This site uses cookies to improve your experience and to provide services and advertising. By continuing to browse, you agree to the use of cookies described in our Cookies Policy. You may change your settings at any time but this may impact on the functionality of the site. To learn more see our Cookies Policy.
Dublin: 15 °C Sunday 26 May, 2019

MPs are back after their Easter break, so what's the Brexit latest?

The UK is preparing for local elections, European elections; while Theresa May still tries to get her deal over the line.

MPS ARE BACK this week after their Easter break, which came just after the EU granted the UK a long, ‘flexible’ extension until 31 October.

So what’s next, then? Here’s a quick runthrough of what’s to happen this week, and what the longer-term timetable is.

It’s still all about May’s deal

pjimage Source: Photojoiner/PA Images

First up, is the Tory government’s talks with Labour are still ongoing. British Prime Minister Theresa May is to officially resume those talks with Labour leader Jeremy Corbyn today, to try to convince him to support her Withdrawal Agreement.

In the last House of Commons vote on her Brexit deal, May lost by 58 votes. She’s given up on trying to draw the support of her own Tory rebel MPs, so she’s now trying to get Labour to help her approve it – but they want changes first. Among those changes is a possible customs deal with the European Union, which would be a closer arrangement than what’s already been negotiated in the current Withdrawal Agreement.

The EU has already said that the contents of the Withdrawal Agreement cannot be renegotiated, but are happy to clarify what’s already in it through legal documents.

The European Council is also prepared to reconsider the Political Declaration on the future relationship if necessary.

May is hoping to have the Withdrawal Agreement passed before the European elections, so we could be in for another dramatic Westminster vote before 22 May.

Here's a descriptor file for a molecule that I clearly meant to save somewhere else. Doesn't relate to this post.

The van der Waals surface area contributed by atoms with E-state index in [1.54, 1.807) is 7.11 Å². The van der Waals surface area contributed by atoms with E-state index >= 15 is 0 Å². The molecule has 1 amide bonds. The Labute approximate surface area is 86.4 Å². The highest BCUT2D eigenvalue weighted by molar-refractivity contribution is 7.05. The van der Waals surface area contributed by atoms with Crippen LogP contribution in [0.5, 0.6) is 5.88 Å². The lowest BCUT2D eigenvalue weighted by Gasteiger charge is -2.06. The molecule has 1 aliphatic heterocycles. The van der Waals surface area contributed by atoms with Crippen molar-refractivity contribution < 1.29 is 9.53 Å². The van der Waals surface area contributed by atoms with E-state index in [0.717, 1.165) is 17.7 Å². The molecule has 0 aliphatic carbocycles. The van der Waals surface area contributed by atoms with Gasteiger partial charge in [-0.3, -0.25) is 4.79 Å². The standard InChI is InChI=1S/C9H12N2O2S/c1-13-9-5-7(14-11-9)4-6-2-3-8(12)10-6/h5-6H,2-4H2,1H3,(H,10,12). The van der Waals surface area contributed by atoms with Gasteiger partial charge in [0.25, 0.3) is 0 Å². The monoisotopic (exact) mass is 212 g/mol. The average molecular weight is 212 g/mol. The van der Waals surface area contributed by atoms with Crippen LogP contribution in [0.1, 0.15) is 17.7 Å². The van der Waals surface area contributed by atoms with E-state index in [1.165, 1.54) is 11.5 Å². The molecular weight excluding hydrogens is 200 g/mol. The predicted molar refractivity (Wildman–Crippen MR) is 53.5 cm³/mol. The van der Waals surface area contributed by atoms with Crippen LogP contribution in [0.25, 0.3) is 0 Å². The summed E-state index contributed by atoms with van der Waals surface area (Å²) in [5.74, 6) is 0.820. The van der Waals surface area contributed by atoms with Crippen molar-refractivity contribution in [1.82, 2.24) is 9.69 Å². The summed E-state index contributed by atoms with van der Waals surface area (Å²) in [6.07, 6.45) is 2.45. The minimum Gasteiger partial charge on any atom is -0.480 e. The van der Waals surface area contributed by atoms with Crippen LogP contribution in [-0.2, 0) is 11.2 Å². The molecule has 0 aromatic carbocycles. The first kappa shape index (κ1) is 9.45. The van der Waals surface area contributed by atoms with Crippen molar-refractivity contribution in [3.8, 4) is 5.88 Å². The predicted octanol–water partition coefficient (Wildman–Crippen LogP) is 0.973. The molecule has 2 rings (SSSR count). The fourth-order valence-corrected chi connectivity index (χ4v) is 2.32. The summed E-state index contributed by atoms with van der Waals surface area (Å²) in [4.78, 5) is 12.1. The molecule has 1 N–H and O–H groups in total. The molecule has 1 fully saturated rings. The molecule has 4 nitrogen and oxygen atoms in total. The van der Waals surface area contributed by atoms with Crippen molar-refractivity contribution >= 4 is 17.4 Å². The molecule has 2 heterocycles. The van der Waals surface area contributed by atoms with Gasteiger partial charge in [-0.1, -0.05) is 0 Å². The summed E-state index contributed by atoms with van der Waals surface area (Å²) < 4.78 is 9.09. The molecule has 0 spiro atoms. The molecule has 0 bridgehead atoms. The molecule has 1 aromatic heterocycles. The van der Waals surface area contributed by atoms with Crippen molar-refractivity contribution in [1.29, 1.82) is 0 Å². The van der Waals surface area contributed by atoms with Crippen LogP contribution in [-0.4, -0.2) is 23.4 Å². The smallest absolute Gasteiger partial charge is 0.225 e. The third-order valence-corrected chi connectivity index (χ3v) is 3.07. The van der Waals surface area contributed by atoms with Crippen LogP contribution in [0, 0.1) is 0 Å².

European elections 

If the UK is still a member of the EU between 23 and 26 May it will have to hold European Parliament elections. If the UK doesn’t hold those elections, it will leave on 1 June 2019.

The European Council will review the progress of the negotiations at its meeting on 20-21 June, ahead of another meeting with the UK on 30 June.

The recently launched Brexit Party is not only running candidates in the European elections, but polls are predicting they will do quite well. A YouGov poll placed them with 27% support, Labour with 22% and the Conservatives on 15% support.

But before the European elections, there’s the local elections on 2 May. There are 8,374 council seats available in England, 462 in Northern Ireland. Tories hold over 4,600 of those seats, while there is no party majority in Northern Ireland.

The elections will be closely watched as a barometer of the political good or bad will towards the government after Brexit.

As it stands, the Tories are predicted to lose heavily, as both pro- and anti-Brexit voters show their displeasure to Theresa May’s middle-of-the-road Brexit deal.

This week

The big event to watch this week will be tomorrow’s session of Prime Minister’s Questions at 12pm, which will be followed by Corbyn’s statement to the House of Commons.

This will give a sense of how the Brexit talks between the two parties are going.

From 2pm today, the House of Commons’ Scottish Affairs committee will hear evidence from a panel of experts on how Brexit will affect Scotland’s agriculture sector.

At 2.30pm, the Common’s Sub-Committee on Disinformation will hear from the Information Commissioner on Brexit adverts on Facebook, in what will be the committee’s first hearing.

Tomorrow morning at 9.15am, the Treasury Committee will be hearing from the Chancellor of the Exchequer Philip Hammond, about the Spring statement he gave. 

In the afternoon, the Foreign Affairs Committee will begin its new inquiry ‘Finding a diplomatic route: European responses to irregular migration’, which will consider the causes and consequences of irregular migration into Europe.

In 2015, the government promised to open the first supervised drug injecting centre in Ireland within two years. In the latest episode of The Explainer podcast, Sinead O’Carroll, Cormac Fitzgerald and Christine Bohan delve into why this hasn’t happened yet – and whether it ever will. You can listen to the episode on Soundcloud here.

  • Share on Facebook
  • Email this article

About the author:

Read next:


This is YOUR comments community. Stay civil, stay constructive, stay on topic. Please familiarise yourself with our comments policy here before taking part.
write a comment

    Leave a commentcancel